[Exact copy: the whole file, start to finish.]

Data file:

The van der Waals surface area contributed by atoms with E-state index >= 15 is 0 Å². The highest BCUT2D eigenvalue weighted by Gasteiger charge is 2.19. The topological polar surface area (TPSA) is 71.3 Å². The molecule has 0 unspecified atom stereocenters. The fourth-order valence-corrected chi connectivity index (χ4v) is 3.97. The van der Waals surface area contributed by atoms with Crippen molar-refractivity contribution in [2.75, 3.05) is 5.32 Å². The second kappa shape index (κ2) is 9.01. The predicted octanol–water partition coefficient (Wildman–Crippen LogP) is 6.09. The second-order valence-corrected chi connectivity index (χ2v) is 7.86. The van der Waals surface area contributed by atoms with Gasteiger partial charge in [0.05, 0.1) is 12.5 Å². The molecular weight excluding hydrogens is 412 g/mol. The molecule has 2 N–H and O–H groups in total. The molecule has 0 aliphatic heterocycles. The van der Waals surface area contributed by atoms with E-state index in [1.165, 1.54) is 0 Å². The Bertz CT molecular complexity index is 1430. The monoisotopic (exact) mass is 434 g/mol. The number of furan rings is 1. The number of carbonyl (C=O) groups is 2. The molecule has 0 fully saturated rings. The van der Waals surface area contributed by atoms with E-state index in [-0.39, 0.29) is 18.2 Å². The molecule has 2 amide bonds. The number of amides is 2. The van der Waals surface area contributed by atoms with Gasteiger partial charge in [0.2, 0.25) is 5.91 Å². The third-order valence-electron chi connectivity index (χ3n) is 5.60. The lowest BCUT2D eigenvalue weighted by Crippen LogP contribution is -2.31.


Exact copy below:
The van der Waals surface area contributed by atoms with E-state index >= 15 is 0 Å². The highest BCUT2D eigenvalue weighted by Gasteiger charge is 2.19. The topological polar surface area (TPSA) is 71.3 Å². The molecule has 0 unspecified atom stereocenters. The fourth-order valence-corrected chi connectivity index (χ4v) is 3.97. The van der Waals surface area contributed by atoms with Crippen molar-refractivity contribution in [2.75, 3.05) is 5.32 Å². The second kappa shape index (κ2) is 9.01. The predicted octanol–water partition coefficient (Wildman–Crippen LogP) is 6.09. The second-order valence-corrected chi connectivity index (χ2v) is 7.86. The van der Waals surface area contributed by atoms with Gasteiger partial charge in [0.05, 0.1) is 12.5 Å². The molecular weight excluding hydrogens is 412 g/mol. The molecule has 2 N–H and O–H groups in total. The molecule has 0 aliphatic heterocycles. The van der Waals surface area contributed by atoms with E-state index in [1.165, 1.54) is 0 Å². The Bertz CT molecular complexity index is 1430. The monoisotopic (exact) mass is 434 g/mol. The number of furan rings is 1. The number of carbonyl (C=O) groups is 2. The molecule has 0 fully saturated rings. The van der Waals surface area contributed by atoms with E-state index in [-0.39, 0.29) is 18.2 Å². The molecule has 2 amide bonds. The number of amides is 2. The van der Waals surface area contributed by atoms with Gasteiger partial charge in [0.2, 0.25) is 5.91 Å². The third-order valence-electron chi connectivity index (χ3n) is 5.60. The lowest BCUT2D eigenvalue weighted by Crippen LogP contribution is -2.31.